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Business Services  •  Business Tax  •  HMRC  •  Personal tax  •  Small Business  •  Tax Relief  •  Taxation

Changes to tax-free termination payments legislation

By RJP LLP on 28 March 2017

POLICY ON HOLD UNTIL AFTER GENERAL ELECTION

Reformed tax legislation which was due to take effect from 6 April 2018, in relation to how termination payments made to employees are taxed, has been excluded from Finance Bill 2017. The objective of this new legislation was to ensure that tax-free exemptions cannot be accessed outside of genuine redundancy situations. Our earlier blog explains the background to these changes in detail. These proposals may still be introduced after the general election on June 8th.

As confirmed in the Spring Budget 2017, the new rules are as follows:

  • Payments in lieu of notice (a.k.a. PILONs) will be taxable as earnings regardless of whether they are contractual or not;
  • There will be no exceptions for foreign service employees;
  • Termination payments to the value of £30,000 can be received free of tax and national insurance contributions; amounts over this threshold will be taxable at the appropriate rates;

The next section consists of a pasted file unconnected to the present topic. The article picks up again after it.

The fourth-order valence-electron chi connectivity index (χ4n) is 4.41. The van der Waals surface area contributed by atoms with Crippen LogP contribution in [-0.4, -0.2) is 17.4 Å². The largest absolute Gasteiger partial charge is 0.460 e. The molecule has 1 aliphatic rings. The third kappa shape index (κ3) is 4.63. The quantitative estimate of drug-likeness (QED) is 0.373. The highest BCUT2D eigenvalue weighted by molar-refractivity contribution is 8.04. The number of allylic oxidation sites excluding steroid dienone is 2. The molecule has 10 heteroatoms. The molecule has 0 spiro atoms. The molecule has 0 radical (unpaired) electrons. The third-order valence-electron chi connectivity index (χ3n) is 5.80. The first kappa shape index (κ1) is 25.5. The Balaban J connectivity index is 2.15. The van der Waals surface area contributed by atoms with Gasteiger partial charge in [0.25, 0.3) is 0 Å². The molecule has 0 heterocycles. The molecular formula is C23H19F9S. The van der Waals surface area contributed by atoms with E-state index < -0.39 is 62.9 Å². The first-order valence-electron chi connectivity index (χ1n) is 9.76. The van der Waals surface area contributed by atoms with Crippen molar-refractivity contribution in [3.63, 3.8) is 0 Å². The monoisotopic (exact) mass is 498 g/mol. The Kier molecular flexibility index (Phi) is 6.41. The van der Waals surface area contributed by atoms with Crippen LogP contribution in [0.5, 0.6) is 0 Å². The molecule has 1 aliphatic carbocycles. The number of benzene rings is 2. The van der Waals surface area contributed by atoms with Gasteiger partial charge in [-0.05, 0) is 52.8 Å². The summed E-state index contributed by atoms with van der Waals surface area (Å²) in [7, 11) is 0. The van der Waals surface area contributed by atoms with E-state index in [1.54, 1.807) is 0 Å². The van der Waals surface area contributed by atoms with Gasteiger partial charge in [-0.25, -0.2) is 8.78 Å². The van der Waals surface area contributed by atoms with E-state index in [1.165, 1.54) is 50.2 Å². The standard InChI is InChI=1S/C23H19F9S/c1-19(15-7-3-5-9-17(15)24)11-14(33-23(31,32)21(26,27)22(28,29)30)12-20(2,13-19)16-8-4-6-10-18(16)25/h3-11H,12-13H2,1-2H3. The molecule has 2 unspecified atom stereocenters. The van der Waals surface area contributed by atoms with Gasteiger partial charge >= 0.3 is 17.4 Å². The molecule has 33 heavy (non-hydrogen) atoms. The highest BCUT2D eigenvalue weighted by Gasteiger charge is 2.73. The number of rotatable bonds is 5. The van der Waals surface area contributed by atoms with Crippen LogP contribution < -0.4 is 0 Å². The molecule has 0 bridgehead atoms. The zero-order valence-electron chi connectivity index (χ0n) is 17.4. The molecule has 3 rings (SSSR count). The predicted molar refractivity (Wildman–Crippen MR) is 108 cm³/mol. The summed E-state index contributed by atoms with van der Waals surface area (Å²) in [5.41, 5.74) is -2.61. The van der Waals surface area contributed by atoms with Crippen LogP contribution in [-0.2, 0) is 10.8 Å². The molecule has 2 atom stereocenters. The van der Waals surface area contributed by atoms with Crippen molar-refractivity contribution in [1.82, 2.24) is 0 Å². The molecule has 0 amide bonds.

• Employers will be required to pay employers’ national insurance contributions on all termination payments exceeding £30,000;

If you are an employer wanting to understand how termination payments are taxed, or looking to terminate an employment and unsure about the impact of these changes, please contact us at partners@rjp.co.uk.

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how are termination payments taxed

POLICY ON HOLD UNTIL AFTER GENERAL ELECTION

Reformed tax legislation which was due to take effect from 6 April 2018, in relation to how termination payments made to employees are taxed, has been excluded from Finance Bill 2017. The objective of this new legislation was to ensure that tax-free exemptions cannot be accessed outside of genuine redundancy situations. Our earlier blog explains the background to these changes in detail. These proposals may still be introduced after the general election on June 8th.

As confirmed in the Spring Budget 2017, the new rules are as follows:

  • Payments in lieu of notice (a.k.a. PILONs) will be taxable as earnings regardless of whether they are contractual or not;
  • There will be no exceptions for foreign service employees;
  • Termination payments to the value of £30,000 can be received free of tax and national insurance contributions; amounts over this threshold will be taxable at the appropriate rates;
  • Employers will be required to pay employers’ national insurance contributions on all termination payments exceeding £30,000;

If you are an employer wanting to understand how termination payments are taxed, or looking to terminate an employment and unsure about the impact of these changes, please contact us at partners@rjp.co.uk.